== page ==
• [0035]
    A network device may not be able to read its counter values precisely at the specified time. It is because reading counter values may take non-negligible time and cannot be done instantly in practice. Sometimes, the imprecision can be ignored if it is a small value off the specified time. When the imprecision cannot be ignored, it is better that the network device provides counters values of the specified time via interpolation of counter values of two readings, once prior to the specified time and once after the specified time. In one exemplary embodiment, the network device reads a set of counter values b0, b1, . . . , bN for counter 0, 1, N, respectively, starting at tb(0). Let tb(N) be the time immediately after reading bN. tb(N) must be smaller than the specified time t. Then after time t, the network device reads a set of counter values a0, a1, . . . , aN for counter 0, 1, . . . , N, respectively, starting at ta(0). Let ta(N) be the time after reading aN. Then the network device can interpolate the counter value c(i) of the specified time t for counter i, for i=0, 1, . . . , N. Firstly, tb(i)=tb(0)+((tb(N)−tb(0))×i÷N). Secondly, ta(i)=ta(0)+((ta(N)−ta(0))×i÷N). Finally, c(i)=bi+((ai−bi)×(t−tb(i))÷(ta(i)−tb(i))). To minimize the estimation error resulting from interpolation, tb(N) and ta(0) should be as close to the specified time t as possible.
  • [0036]
    FIG. 5 illustrates one embodiment of a database on a network device for storing multiple sets of counter values read at various specified time. The database comprises a relational database with column keys of ‘ENTITY’, ‘RX PKTS’, ‘RX BYTES’, ‘TX PKTS’, and ‘TX BYTES’. There are multiple tables. Each table represents a set of time-stamped counter values read at a specified time. The network device may remove old tables from the database when the database grows beyond a limit. For example, the limit is a threshold on the number of tables. When the threshold is exceeded, table 63, which the oldest table then, is deleted. In database 60, a time-stamp is associated to the whole table. In another embodiment, a time-stamp is associated to each row of a table.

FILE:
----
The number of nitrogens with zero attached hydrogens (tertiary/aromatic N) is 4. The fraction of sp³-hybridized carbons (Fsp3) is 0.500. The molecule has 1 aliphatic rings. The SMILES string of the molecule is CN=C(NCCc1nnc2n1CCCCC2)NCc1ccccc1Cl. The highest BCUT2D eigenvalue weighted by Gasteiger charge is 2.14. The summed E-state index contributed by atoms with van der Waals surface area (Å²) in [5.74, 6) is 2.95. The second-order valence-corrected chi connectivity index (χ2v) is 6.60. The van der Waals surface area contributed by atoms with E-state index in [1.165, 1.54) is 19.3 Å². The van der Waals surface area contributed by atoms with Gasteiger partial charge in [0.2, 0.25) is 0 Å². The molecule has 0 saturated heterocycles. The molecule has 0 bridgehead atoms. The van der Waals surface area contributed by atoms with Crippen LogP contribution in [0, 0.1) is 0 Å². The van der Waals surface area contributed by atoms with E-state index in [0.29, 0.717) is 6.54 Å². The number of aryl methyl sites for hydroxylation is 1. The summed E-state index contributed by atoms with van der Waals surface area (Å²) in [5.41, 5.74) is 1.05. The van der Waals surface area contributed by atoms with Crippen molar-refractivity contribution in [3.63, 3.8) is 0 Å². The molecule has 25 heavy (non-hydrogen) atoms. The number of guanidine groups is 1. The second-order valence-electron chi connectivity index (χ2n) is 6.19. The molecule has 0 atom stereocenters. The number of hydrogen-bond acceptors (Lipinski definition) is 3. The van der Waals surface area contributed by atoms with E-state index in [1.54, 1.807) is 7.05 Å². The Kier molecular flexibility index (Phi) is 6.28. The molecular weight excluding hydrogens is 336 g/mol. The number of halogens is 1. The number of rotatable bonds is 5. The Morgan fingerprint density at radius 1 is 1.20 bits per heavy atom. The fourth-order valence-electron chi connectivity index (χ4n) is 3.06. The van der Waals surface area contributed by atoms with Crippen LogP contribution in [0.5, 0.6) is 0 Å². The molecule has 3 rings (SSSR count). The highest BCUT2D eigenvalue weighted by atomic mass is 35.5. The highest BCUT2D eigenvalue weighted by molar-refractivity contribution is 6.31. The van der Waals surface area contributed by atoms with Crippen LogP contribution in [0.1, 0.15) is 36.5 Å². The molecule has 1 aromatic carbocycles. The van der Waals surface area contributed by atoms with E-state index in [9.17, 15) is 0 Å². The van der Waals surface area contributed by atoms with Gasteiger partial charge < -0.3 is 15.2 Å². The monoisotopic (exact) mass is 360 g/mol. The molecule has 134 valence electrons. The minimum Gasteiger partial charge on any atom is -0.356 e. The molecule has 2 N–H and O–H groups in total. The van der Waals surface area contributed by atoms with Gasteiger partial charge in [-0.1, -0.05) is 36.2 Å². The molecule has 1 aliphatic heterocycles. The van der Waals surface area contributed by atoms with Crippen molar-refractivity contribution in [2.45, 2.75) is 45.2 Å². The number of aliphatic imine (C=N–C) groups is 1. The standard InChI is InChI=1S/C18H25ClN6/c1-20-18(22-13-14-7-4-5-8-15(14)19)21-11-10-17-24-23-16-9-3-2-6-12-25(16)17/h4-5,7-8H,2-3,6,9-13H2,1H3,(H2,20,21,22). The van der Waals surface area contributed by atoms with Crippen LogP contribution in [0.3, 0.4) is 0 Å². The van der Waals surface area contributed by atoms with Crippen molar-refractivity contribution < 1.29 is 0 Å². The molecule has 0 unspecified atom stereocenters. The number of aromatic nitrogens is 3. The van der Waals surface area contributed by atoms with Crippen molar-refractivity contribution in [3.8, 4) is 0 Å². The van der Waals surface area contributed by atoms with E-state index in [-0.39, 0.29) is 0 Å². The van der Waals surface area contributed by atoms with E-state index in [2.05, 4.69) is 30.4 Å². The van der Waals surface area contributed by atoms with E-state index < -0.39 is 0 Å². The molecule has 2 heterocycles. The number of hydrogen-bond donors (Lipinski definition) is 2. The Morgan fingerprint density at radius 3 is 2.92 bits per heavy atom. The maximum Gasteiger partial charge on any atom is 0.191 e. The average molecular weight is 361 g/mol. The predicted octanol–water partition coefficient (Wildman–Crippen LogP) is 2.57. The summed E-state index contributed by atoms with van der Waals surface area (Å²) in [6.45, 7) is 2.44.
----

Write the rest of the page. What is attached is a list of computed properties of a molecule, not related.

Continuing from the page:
• [0037]
    The database is not required on a network device if the network device sends over the time-stamped counter values to the network statistics server upon reading the counters. In that case, the network statistics server should have such a database to buffer up the counter values provided by various network devices. Also, the network statistics server may time-stamp the counter values provided by various network devices. It is preferred, however, that a database is present on the network device so that there can be a number of sets of counter values read at various specified time and time-stamped by the network device before the network statistics server retrieves the counter values interested.
  • [0038]
    The database can be implemented with other types of data structures such as a key-value pair store, a subject-predicate-object triple store, and a hash table. The database may also store statistics derived from the counter values read from the counters. For example, it may store a transmission packet rate derived from the difference of two numbers of transmitted packets over the difference in two corresponding specified time values.
  • [0039]
    The embodiments described above are illustrative examples and it should not be construed that the present invention is limited to these particular embodiments. Thus, various changes and modifications may be effected by one skilled in the art without departing from the spirit or scope of the invention as defined in the appended claims.

Claims (22)

  1. 1. A method for enabling a network statistics server to collect a snapshot of counter values on a plurality of network devices, the method executed on each of the plurality of network devices, the method comprising:
    synchronizing a clock to a time source common to said plurality of network devices;
    reading device counter values at a specified time with reference to said clock,
    wherein said specified time is specified by said network statistics server,
    wherein said device counter values are time-stamped with a time-stamp,
    wherein said time-stamp is related to said specified time; and
    providing said device counter values to said network statistics server.
  2. 2. The method as in claim 1, wherein said device counter values along with said time-stamp are stored in a database as one of at least one set of time-stamped device counter values.
  3. 3. The method as in claim 2, wherein an old set of said at least one set of time-stamped device counter values is removed from said database when said database grows beyond a limit.
  4. 4. The method as in claim 2, wherein said database can provide a set of device counter values, of said at least one set of time-stamped device counter values, the set of device counter values corresponding to a specified time-stamp, to said network statistics server when said network statistics server requests with said specified time-stamp.
  5. 5. The method as in claim 2, wherein said database can provide statistics derived from said at least one set of time-stamped device counter values to said network statistics server.
  6. 6. The method as in claim 2, wherein said database is on said network statistics server.
  7. 7. The method as in claim 1, wherein said reading device counter values at a specified time comprises: